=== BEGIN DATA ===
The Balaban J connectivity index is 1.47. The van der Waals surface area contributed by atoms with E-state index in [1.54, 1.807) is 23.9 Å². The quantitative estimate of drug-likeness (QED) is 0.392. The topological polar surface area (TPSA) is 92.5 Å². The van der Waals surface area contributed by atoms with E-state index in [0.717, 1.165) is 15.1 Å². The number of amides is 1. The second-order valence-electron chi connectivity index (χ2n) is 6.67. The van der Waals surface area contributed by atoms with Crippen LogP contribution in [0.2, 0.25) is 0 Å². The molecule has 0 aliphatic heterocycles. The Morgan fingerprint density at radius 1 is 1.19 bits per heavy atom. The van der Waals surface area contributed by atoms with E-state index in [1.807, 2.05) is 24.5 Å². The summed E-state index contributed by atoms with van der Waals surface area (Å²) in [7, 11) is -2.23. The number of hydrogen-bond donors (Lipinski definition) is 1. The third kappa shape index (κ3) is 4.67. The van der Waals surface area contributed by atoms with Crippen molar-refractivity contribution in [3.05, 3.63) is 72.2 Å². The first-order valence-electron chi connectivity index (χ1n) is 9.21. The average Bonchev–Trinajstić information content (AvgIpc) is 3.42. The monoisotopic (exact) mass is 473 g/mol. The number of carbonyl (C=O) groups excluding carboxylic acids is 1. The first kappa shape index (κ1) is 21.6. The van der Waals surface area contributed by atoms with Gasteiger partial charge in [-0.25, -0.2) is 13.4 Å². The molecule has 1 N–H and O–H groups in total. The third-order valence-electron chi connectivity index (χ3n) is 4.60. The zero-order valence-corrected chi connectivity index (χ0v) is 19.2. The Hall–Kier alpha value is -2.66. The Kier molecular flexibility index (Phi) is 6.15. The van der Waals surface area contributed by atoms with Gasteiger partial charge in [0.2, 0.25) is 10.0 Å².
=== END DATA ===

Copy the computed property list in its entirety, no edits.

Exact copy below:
The Balaban J connectivity index is 1.47. The van der Waals surface area contributed by atoms with E-state index in [1.54, 1.807) is 23.9 Å². The quantitative estimate of drug-likeness (QED) is 0.392. The topological polar surface area (TPSA) is 92.5 Å². The van der Waals surface area contributed by atoms with E-state index in [0.717, 1.165) is 15.1 Å². The number of amides is 1. The second-order valence-electron chi connectivity index (χ2n) is 6.67. The van der Waals surface area contributed by atoms with Crippen LogP contribution in [0.2, 0.25) is 0 Å². The molecule has 0 aliphatic heterocycles. The Morgan fingerprint density at radius 1 is 1.19 bits per heavy atom. The van der Waals surface area contributed by atoms with E-state index in [1.807, 2.05) is 24.5 Å². The summed E-state index contributed by atoms with van der Waals surface area (Å²) in [7, 11) is -2.23. The number of hydrogen-bond donors (Lipinski definition) is 1. The third kappa shape index (κ3) is 4.67. The van der Waals surface area contributed by atoms with Crippen molar-refractivity contribution in [3.05, 3.63) is 72.2 Å². The first-order valence-electron chi connectivity index (χ1n) is 9.21. The average Bonchev–Trinajstić information content (AvgIpc) is 3.42. The monoisotopic (exact) mass is 473 g/mol. The number of carbonyl (C=O) groups excluding carboxylic acids is 1. The first kappa shape index (κ1) is 21.6. The van der Waals surface area contributed by atoms with Gasteiger partial charge in [-0.25, -0.2) is 13.4 Å². The molecule has 1 N–H and O–H groups in total. The third-order valence-electron chi connectivity index (χ3n) is 4.60. The zero-order valence-corrected chi connectivity index (χ0v) is 19.2. The Hall–Kier alpha value is -2.66. The Kier molecular flexibility index (Phi) is 6.15. The van der Waals surface area contributed by atoms with Gasteiger partial charge in [0.2, 0.25) is 10.0 Å².